Korean J Community Nutr.  2012 Oct;17(5):603-622. 10.5720/kjcn.2012.17.5.603.

Anthropometric Index, Dietary Habits and Nutrient Intake of the Oldest-old Population Aged 95 and Over Living in Seoul

  • 1Institute on Aging Seoul National University, Seoul, Korea. kwakcs@snu.ac.kr
  • 2Nutrition Policy Team, Department of Health Industry & Policy, Korea Heallth Industry Development Institute, Osong, Korea.
  • 3Lee Gil Ya Cancer and Diabetes Institute, Gachon University, Incheon, Korea.


The population aged 95 years and older in Seoul approximately increased to five-fold over the past 10 years, while nationwide rates increased to three-fold. In order to examine the dietary habit and nutritional status of oldest-old population living in Seoul, we recruited 87 subjects (25 males and 62 females) aged 95 years and older. The prevalence of underweight (BMI < 18.5 kg/m2) and obesity (BMI > or = 25 kg/m2) were 18.2% and 18.2% in males, and 20.8% and 9.4% in females, respectively. In self-assessment of health, only 25.3% answered to be unhealthy. More males exercised regularly and reported a wide range of activities than females. The average of %Kcal from carbohydrate, protein and fat (C : P : F) was 64.9 : 13.8 : 21.2 in males and 68.1 : 14.2 : 17.7 in females. The average daily energy intake was 1,307 kcal in males and 1,304 kcal in females. More than 75% of subjects were taking under estimated average requirements (EAR) for vitamin B1, B2 & C and Ca. The average of mean adequacy ratio (MAR) was 0.66 in males and 0.70 in females, and 28.8% of males and 12.9% of females were in MAR < 0.50. Based on MAR, 32.0% of males and 14.5% females were classified as normal and 16.0% of males and 25.8% of females were classified as malnourished. Our subjects were taking more animal food, especially milk and its products, compared to those living, in rural areas. However, a significant proportion did not meet the EAR for vitamin B1, B2 & C and Ca.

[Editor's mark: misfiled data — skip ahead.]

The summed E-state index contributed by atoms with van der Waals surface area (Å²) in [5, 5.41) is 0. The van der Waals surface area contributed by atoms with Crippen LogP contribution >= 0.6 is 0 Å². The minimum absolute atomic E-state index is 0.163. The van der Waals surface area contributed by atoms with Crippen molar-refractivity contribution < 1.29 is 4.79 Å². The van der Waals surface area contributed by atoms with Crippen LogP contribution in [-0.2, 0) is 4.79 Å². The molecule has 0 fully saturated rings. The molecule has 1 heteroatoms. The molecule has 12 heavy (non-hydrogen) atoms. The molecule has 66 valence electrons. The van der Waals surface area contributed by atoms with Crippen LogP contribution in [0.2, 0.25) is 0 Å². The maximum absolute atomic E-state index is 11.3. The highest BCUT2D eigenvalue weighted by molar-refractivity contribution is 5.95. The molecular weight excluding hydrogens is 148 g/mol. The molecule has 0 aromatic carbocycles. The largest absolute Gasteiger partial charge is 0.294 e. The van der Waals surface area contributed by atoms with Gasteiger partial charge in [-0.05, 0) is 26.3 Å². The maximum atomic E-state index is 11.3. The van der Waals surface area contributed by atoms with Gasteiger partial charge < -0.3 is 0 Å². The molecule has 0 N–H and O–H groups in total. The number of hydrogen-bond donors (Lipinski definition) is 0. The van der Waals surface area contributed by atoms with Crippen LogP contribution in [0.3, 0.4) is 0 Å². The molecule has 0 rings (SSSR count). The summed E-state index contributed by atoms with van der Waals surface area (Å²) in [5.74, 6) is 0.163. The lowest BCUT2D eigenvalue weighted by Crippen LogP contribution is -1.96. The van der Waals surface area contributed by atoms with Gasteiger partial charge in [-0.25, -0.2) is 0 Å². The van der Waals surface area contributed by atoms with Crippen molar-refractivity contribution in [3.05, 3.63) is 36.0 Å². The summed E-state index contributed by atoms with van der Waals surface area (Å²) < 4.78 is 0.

urban; oldest-old population; anthropometric index; nutrient intake; dietary habit
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